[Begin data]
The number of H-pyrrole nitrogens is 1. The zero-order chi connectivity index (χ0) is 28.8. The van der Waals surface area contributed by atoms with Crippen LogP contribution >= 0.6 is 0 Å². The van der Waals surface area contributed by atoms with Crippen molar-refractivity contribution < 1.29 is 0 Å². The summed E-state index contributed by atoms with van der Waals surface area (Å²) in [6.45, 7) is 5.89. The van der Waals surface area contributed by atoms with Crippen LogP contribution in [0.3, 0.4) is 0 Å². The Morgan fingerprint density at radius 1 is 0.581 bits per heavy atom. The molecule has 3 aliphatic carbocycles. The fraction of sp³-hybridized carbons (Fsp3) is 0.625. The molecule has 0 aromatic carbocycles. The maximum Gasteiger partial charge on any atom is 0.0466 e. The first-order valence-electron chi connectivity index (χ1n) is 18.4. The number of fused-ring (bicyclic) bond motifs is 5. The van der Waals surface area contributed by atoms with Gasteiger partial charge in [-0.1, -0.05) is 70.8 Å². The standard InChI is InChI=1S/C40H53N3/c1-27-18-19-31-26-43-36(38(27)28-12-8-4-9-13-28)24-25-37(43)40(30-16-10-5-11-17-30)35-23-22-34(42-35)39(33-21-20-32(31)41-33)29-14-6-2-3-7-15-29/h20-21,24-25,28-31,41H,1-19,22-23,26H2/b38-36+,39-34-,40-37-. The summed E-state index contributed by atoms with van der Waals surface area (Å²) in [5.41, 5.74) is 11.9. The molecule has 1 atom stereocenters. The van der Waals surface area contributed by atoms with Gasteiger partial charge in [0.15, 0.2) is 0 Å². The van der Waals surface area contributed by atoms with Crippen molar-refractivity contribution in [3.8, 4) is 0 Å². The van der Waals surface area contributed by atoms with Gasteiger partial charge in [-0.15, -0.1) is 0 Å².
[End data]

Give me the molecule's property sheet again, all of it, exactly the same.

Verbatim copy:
The number of H-pyrrole nitrogens is 1. The zero-order chi connectivity index (χ0) is 28.8. The van der Waals surface area contributed by atoms with Crippen LogP contribution >= 0.6 is 0 Å². The van der Waals surface area contributed by atoms with Crippen molar-refractivity contribution < 1.29 is 0 Å². The summed E-state index contributed by atoms with van der Waals surface area (Å²) in [6.45, 7) is 5.89. The van der Waals surface area contributed by atoms with Crippen LogP contribution in [0.3, 0.4) is 0 Å². The Morgan fingerprint density at radius 1 is 0.581 bits per heavy atom. The molecule has 3 aliphatic carbocycles. The fraction of sp³-hybridized carbons (Fsp3) is 0.625. The molecule has 0 aromatic carbocycles. The maximum Gasteiger partial charge on any atom is 0.0466 e. The first-order valence-electron chi connectivity index (χ1n) is 18.4. The number of fused-ring (bicyclic) bond motifs is 5. The van der Waals surface area contributed by atoms with Gasteiger partial charge in [-0.1, -0.05) is 70.8 Å². The standard InChI is InChI=1S/C40H53N3/c1-27-18-19-31-26-43-36(38(27)28-12-8-4-9-13-28)24-25-37(43)40(30-16-10-5-11-17-30)35-23-22-34(42-35)39(33-21-20-32(31)41-33)29-14-6-2-3-7-15-29/h20-21,24-25,28-31,41H,1-19,22-23,26H2/b38-36+,39-34-,40-37-. The summed E-state index contributed by atoms with van der Waals surface area (Å²) in [5.41, 5.74) is 11.9. The molecule has 1 atom stereocenters. The van der Waals surface area contributed by atoms with Gasteiger partial charge in [0.15, 0.2) is 0 Å². The van der Waals surface area contributed by atoms with Crippen molar-refractivity contribution in [3.8, 4) is 0 Å². The van der Waals surface area contributed by atoms with Gasteiger partial charge in [-0.15, -0.1) is 0 Å².